Ever watched, mesmerized, ocean creatures cavorting through the water in the 2001 documentary “The Blue Planet”?
Well, the BBC recently announced it would be airing a seven-part sequel series later this year, with Sir David Attenborough reprising his role as presenter.
Attenborough told the BBC:
“I am truly thrilled to be joining this new exploration of the underwater worlds which cover most of our planet, yet are still its least known.”
Over the past four years, the BBC’s Natural History Unit filmed in just about every one of Earth’s oceans and off the shores of all the continents using new filming techniques like sticking suction cameras to the backs of orcas and “tow cams” that can record dolphins and fish head-on.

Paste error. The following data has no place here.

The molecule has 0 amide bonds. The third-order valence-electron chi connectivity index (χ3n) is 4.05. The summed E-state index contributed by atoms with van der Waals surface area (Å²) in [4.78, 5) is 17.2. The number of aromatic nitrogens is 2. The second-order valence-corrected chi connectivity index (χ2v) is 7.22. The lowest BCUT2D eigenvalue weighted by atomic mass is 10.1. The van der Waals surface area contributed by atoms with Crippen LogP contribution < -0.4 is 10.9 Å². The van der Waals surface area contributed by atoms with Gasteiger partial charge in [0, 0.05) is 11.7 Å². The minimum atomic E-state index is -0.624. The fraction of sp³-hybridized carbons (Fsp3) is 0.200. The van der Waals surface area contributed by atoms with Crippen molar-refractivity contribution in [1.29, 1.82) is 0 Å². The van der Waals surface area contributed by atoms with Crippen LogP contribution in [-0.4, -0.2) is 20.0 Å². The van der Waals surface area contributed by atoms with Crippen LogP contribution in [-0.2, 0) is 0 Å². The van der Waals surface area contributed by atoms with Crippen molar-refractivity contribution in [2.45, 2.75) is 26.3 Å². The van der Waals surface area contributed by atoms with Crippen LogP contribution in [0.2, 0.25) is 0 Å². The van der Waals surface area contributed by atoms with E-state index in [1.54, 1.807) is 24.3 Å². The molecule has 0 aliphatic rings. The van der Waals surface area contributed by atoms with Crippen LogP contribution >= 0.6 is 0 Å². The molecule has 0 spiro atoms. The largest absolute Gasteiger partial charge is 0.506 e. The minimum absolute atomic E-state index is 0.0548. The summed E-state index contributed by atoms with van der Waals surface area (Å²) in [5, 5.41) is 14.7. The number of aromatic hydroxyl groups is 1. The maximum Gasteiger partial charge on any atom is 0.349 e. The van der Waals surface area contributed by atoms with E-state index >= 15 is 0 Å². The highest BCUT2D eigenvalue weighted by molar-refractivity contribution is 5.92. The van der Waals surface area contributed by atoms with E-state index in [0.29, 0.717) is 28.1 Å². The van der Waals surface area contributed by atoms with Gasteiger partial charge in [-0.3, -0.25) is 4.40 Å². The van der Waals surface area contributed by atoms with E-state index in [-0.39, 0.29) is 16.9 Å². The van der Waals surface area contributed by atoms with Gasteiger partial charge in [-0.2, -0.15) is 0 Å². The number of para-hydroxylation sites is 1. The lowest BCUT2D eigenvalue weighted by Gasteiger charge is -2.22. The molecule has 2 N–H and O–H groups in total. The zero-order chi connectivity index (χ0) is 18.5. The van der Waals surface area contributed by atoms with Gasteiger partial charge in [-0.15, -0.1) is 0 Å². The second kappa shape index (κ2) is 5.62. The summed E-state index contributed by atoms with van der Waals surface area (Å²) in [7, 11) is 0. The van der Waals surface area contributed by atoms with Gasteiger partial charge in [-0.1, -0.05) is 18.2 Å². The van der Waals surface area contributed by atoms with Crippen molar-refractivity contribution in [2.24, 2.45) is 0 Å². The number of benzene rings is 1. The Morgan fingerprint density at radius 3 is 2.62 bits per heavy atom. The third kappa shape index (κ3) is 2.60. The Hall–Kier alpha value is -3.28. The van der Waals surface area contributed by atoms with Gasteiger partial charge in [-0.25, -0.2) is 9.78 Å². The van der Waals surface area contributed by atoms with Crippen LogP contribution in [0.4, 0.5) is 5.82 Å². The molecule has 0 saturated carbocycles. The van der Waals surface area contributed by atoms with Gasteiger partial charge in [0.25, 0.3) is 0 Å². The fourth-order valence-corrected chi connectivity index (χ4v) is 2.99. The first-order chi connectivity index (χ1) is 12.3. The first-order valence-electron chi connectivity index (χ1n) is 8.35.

The new series will showcase the earth’s oceans from shallow reefs all the way down to 1000 meters/3281 feet below the surface off the Antarctic coast, featuring the latest discoveries.
Series Executive Producer James Honeyborne said:
“The oceans are the most exciting place to be right now, because new scientific discoveries have given us a new perspective of life beneath the waves.
“Blue Planet II is taking its cue from these breakthroughs, unveiling unbelievable new places, extraordinary new behaviours and remarkable new creatures. Showing a contemporary portrait of marine life, it will provide a timely reminder that this is a critical moment for the health of the world’s oceans.”
Exact air dates in the U.K. on BBC One haven’t been announced yet, but you can be fairly sure the series will eventually air in the USA and other territories as well.
More than 12 million people watched the original “Blue Planet” in 2001. It earned BAFTAs as well as Emmy awards for music and cinematography.
For more info, check out the BBC website at bbc.com or watch the first episode from the original “Blue Planet” below.